Classroom instruction takes a more traditional approach to training and employee development. Just like you would sit at a desk and listen to a teacher in school, the same is true for classroom training on the job. So what are the pros and cons of using more of a traditional approach to learning?
Advantages of classroom learning:
- Human interaction: Some employees will do better when they have an instructor standing in front of them. They can ask questions, engage in conversations, and ask for further explanation.
- No distractions: When you are online learning, you may have a co-worker come to your desk with unrelated questions. Or maybe you login from home after hours and you encounter family distractions. Sitting in a classroom for an hour gives you undivided attention.
- Promotes team building: When employees take courses in person, it adds a sense of comradery. Everyone is going through this together and peers can help each other out. Plus, breaking off into small groups during these training sessions will help learn the material in a different way. This breaks up the monotony.
- Course material better in person: Not all subject matter is easy to learn online. Sometimes classroom learning is better. For example, a course where case studies are used. Employees giving their own real-life experiences can create scenarios not found in an online course.
- Unrelated course answers: When an employee is studying a subject matter, this may spark an unrelated work question. The instructor and/or the other employees can answer these questions strengthening that employee’s learning level beyond what is being taught.
Disadvantages to classroom learning:
- Time off work: Everyone has different deadlines. Finding a time to gather all employees into a classroom can be difficult. Plus, some employees may resent the hour they need to sit in a classroom versus tackling that never-ending inbox.
- Technology is lacking: Usually, in a classroom setting, employees are listening the majority of the time. They are taken away from computers and other tools they utilize on a day-to-day basis. So the process is not as authentic as it should be.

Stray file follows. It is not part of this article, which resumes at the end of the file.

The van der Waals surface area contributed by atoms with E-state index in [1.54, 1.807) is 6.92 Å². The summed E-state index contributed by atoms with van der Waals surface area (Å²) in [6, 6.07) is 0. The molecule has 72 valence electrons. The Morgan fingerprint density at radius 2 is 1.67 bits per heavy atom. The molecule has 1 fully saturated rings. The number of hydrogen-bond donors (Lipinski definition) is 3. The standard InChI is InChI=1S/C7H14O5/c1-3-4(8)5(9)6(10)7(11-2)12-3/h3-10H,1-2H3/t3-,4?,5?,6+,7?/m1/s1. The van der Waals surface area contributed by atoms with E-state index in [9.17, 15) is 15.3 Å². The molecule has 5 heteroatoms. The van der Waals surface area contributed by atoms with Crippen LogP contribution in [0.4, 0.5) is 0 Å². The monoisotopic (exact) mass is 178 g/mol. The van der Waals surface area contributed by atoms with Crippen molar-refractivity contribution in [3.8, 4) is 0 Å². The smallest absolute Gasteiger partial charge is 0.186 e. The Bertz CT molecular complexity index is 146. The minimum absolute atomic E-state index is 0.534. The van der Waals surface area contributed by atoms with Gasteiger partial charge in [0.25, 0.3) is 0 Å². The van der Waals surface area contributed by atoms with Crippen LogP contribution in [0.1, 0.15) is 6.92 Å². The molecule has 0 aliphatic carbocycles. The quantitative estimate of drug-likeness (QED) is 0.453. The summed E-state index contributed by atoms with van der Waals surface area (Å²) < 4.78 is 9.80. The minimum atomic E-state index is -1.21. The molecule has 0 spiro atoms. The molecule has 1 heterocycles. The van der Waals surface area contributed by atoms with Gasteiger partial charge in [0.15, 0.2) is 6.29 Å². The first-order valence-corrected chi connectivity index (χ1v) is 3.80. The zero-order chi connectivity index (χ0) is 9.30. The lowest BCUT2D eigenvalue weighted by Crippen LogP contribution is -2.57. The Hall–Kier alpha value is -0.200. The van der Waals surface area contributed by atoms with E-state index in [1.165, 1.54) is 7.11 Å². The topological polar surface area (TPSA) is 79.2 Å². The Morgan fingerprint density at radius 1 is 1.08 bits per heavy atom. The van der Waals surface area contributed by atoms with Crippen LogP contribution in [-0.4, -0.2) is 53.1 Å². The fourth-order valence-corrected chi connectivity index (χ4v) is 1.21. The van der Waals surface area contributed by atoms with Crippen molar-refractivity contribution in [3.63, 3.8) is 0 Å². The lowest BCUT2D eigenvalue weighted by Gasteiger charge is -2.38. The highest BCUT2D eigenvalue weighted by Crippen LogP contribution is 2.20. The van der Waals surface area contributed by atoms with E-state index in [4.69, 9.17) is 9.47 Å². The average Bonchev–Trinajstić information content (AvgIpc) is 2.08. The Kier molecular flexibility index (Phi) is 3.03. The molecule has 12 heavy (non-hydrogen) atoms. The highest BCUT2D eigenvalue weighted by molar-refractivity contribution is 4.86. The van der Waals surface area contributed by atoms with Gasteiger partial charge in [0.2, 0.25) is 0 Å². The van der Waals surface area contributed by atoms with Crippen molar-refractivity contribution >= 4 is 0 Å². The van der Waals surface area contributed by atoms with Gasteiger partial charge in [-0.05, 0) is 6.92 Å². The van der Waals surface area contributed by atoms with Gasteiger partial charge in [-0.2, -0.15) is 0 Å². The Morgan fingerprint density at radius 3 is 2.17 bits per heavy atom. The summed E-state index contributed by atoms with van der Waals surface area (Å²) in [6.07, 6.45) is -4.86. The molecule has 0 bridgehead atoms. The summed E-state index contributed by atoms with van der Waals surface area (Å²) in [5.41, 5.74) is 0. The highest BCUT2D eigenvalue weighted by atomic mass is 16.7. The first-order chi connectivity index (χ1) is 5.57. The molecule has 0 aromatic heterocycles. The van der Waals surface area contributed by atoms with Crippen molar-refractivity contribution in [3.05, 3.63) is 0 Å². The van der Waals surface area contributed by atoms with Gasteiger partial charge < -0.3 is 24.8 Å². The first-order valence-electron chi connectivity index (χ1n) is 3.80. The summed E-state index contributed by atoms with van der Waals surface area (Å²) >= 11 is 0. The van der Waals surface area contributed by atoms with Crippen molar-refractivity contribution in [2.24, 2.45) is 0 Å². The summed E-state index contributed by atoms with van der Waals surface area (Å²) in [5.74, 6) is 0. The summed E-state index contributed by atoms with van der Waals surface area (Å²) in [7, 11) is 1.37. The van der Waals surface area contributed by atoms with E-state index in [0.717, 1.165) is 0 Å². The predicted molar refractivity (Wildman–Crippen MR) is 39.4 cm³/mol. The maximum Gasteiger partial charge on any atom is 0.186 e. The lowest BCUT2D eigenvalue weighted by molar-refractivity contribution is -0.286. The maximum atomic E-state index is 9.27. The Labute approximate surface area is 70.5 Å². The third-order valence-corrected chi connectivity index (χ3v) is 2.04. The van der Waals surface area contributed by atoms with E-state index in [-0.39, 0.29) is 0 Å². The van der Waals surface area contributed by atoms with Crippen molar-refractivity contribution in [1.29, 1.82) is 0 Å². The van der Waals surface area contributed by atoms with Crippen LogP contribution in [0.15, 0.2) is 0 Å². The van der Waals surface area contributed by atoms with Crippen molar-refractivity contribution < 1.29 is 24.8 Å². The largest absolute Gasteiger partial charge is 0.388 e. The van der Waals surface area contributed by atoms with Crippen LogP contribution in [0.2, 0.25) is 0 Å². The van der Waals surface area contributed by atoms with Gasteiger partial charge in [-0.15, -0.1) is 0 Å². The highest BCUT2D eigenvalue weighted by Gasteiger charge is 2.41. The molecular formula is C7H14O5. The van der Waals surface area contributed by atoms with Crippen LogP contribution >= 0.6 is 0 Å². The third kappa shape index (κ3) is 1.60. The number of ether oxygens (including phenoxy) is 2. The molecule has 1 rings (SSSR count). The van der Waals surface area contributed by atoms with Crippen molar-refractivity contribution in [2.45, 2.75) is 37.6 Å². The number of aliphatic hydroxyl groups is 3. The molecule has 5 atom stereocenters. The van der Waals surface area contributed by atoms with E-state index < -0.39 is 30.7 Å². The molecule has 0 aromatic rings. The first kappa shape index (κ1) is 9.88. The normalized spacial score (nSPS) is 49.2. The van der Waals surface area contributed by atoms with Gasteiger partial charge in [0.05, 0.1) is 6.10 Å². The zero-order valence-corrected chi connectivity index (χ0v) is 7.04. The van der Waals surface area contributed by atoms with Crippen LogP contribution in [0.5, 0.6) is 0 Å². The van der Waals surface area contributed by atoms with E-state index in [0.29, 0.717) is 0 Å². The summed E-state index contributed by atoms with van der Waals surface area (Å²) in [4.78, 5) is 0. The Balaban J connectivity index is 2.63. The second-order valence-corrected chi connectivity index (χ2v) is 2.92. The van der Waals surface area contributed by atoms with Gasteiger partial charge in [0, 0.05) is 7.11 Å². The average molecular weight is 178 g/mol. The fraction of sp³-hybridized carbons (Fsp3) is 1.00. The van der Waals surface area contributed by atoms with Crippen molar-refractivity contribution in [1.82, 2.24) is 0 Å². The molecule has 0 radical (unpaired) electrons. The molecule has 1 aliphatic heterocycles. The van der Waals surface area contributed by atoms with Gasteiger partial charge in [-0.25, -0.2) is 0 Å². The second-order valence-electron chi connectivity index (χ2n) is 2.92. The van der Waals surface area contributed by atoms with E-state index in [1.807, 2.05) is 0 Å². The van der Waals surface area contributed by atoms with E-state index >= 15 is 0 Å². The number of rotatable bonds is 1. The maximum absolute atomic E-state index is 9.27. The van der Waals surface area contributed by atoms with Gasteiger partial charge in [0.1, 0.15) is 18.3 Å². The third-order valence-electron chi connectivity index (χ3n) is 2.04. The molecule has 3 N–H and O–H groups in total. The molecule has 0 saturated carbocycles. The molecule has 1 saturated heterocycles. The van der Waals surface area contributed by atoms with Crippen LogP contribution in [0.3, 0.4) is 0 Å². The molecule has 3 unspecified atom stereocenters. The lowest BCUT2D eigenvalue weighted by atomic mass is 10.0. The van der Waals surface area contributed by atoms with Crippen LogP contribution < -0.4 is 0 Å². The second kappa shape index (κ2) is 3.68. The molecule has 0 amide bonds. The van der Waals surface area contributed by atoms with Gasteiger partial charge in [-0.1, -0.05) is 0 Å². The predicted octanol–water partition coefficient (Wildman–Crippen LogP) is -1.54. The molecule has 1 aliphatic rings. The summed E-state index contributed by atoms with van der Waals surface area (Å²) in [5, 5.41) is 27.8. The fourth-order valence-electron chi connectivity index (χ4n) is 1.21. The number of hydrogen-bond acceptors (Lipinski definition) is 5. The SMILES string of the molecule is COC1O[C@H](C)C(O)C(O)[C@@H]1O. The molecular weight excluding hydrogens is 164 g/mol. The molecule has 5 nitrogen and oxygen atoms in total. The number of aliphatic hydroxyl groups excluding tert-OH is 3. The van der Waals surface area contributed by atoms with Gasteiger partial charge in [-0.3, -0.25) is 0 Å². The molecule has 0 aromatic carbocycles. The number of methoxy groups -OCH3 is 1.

- Large teams: If you employ several employees and you want all these employees to take a course at one time, this can be a challenge. The more employees who attend a training course, the longer it takes to complete and sometimes the less employees are engaged. It also makes interaction and team bonding harder.
- Strain to budget: Classroom training can be costly. You need to find a space to host the course, an instructor, and pay for any classroom materials. Even if you have most of this covered onsite, you need to factor in the time taken away from work hours.
- One learning style: A classroom course has one set curriculum. Although this can be varied with what materials are used, there is one message to all employees. When you have 20 personalities in one room, this style of learning may not work for everyone. Some people learn with timed quizzes, others in small groups, and some prefer a lecture where they can take notes. This won’t work with a one size fits all classroom approach.
Why blended learning?
As you can see there are benefits and drawbacks to both classroom and online learning. So why not use the best of both in your training approach? How? Use blended learning. Simply put blended learning utilizes an online format with an element of employee control over pace, time and path of learning. This blended approach fixes the negatives of both traditional training and online training.
For example, take Yelp. They believe that it’s important to have company-wide training, but that their employees should have the final say. So at Yelp, employees formulate individual training plans versus instituting a one size fits all approach. Blended learning does the same. Focusing on employees while incorporating both online and classroom training.
This approach works well for companies like Yelp, but will it work for yours? Let’s look at some of the advantages blended learning has for any company regardless of industry or size.